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Ferdinand RIES (1784-1838)
Piano Concerto no.1 in E flat, op.42 (1811) [29:52]
Introduction et Rondeau Brillant, op.144 (1825) [17:52]
Piano Concerto no.8 in G minor, op.177 (1832-33) [30:22]
Christopher Hinterhuber (piano)
New Zealand Symphony Orchestra/Uwe Grodd
rec. Michael Fowler Centre, Wellington, New Zealand, 12-14 September 2011. DDD
NAXOS 8.572742 [78:06]  

Experience Classicsonline


Last year Naxos released the fifth and final volume in their edition of the complete Piano Sonatas and Sonatinas of German composer Ferdinand Ries (review). That series was started and completed after their launch in 2005 of the complete Piano Concertos, also in five volumes, which finally comes to end with this disc. Ries's discography on Naxos is something to be grateful for, indeed - matched at the moment only by CPO's, where, most notably, Howard Griffiths and the Zurich Chamber Orchestra have recorded Ries's eight Symphonies on four discs, also available as a good-value boxed set (review). 

Youngish Austrian pianist Christopher Hinterhuber and Naxos stalwart - not to mention period expert - Uwe Grodd have been a team since volume I, and their collaborations in this final effort are poised, detailed and appealingly atmospheric. Another quality performance in the NZSO's discography underlines their status as a very decent outfit. 

In his informative notes, Allan Badley writes that "Ries's cycle of fourteen works for piano and orchestra stands as one of the finest musical achievements of the early decades of the nineteenth century." For many this will be a contentious, if not faintly daft, statement. Yet popularising musical historians sometimes seem loath to acknowledge the existence of any music from this period - Schubert, Weber and Paganini's aside - that is not by Beethoven. They all but discount extremely valuable contributions to art music from the likes of Hummel, Rejcha, Czerny, Dussek, Eberl, Spohr, Kuhlau, Onslow, Field - to name but a few contemporaries who influenced Beethoven and/or were widely admired in their time.
 
Ries himself is still more often than not relegated to a historical footnote as piano pupil, friend, 'agent', biographer and performer of Beethoven. Though Badley may slightly overstate Ries's case, he is by no means a minor talent, certainly as far as piano composition is concerned. He wrote prolifically for his instrument to great acclaim in his time, both by the public and his contemporaries. 

Ries is an early Romantic in spirit and form, though he would never disavow his Classical roots. In these three works he can be heard to inhabit a realm somewhere between Mozart and Hummel. The Concertos are dramatic, expressive and very elegantly done, imbued with melodic creativity and splendid flourishes of orchestral colour.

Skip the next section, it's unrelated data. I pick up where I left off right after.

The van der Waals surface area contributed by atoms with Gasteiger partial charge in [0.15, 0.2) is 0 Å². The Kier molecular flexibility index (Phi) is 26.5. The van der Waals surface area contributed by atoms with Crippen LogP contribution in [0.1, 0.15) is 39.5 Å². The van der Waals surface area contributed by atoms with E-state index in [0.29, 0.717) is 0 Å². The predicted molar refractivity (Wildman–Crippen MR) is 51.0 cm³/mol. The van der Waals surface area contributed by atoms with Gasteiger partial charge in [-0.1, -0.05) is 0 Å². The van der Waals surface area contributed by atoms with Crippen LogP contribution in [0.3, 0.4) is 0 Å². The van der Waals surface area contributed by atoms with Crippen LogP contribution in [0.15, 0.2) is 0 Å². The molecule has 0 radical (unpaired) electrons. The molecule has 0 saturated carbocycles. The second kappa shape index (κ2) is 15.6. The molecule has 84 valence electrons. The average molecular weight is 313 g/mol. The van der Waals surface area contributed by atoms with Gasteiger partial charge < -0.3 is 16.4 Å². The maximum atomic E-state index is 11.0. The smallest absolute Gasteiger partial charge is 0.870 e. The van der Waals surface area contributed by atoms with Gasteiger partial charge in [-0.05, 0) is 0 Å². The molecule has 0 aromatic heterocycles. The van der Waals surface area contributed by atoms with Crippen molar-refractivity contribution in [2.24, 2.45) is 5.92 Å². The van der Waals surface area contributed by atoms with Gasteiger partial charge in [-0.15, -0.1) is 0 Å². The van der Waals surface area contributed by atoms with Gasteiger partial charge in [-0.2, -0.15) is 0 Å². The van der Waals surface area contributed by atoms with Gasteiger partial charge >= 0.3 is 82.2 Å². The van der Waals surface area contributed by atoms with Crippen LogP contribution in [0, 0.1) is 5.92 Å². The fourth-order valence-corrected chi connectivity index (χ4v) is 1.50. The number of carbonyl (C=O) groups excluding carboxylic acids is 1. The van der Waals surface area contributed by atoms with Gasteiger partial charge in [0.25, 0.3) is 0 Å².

Throughout this series, Naxos's website has perpetuated the unhelpful numbering system often attached to Ries's Concertos. For example, the G minor is labelled "Piano Concerto no.9", which does not in fact exist - Ries wrote only eight. So it is with the E flat work: not his "Piano Concerto no.2", as the site states, but his 'no.1'. The source of this error is explained in the booklet notes: Ries's first published concerto, which he called 'Concerto no.1', was for violin and orchestra. He followed it with eight for piano and orchestra, numbering them 'Concerto no.2' and so on, up to 'Concerto no.9' - that is, Piano Concertos nos. 1 to 8.
 
Nor is that the end of the complications. In fact, Ries's "no.6" was his First Piano Concerto proper, whereas "no.2" was most likely his Third! The explanation here lies in the fact that Ries published them all when it suited his purposes, rather than according to date of composition. The following table clarifies the true ordering:

Composition order
Published order
Traditional title
1 (1806)
5 (1824)
Concerto no.6
2 (1809)
3 (1823)
Concerto no.4
3 (1811)
1 (1812)
Concerto no.2
4 (1812)
2 (1816)
Concerto no.3
5 (1814)
4 (1823)
Concerto no.5
6 (1823)
6 (1824)
Concerto no.7
7 (1826)
7 (1828)
Concerto no.8
8 (1832-33)
8 (1835)
Concerto no.9

Source: Ferdinand Ries Society and New Grove. 

Not to be outdone, this disc's stirring Introduction et Rondeau Brillant has exactly the same title and length as one on volume 4!
 
One drawback to volume 5 is audio quality, which is passable rather than outstanding. The main problem is the lack of depth, giving the recording something of a mono feel - fine for the 'mp3 generation' perhaps, but not for audiophiles. In their 25th anniversary year, Naxos should by now have got this right - every recording, no matter what its provenance, should match the quality of their best. Like volume 1, this disc was recorded in New Zealand at the Michael Fowler Centre - clearly the technical side of operations there needs to be looked at.  

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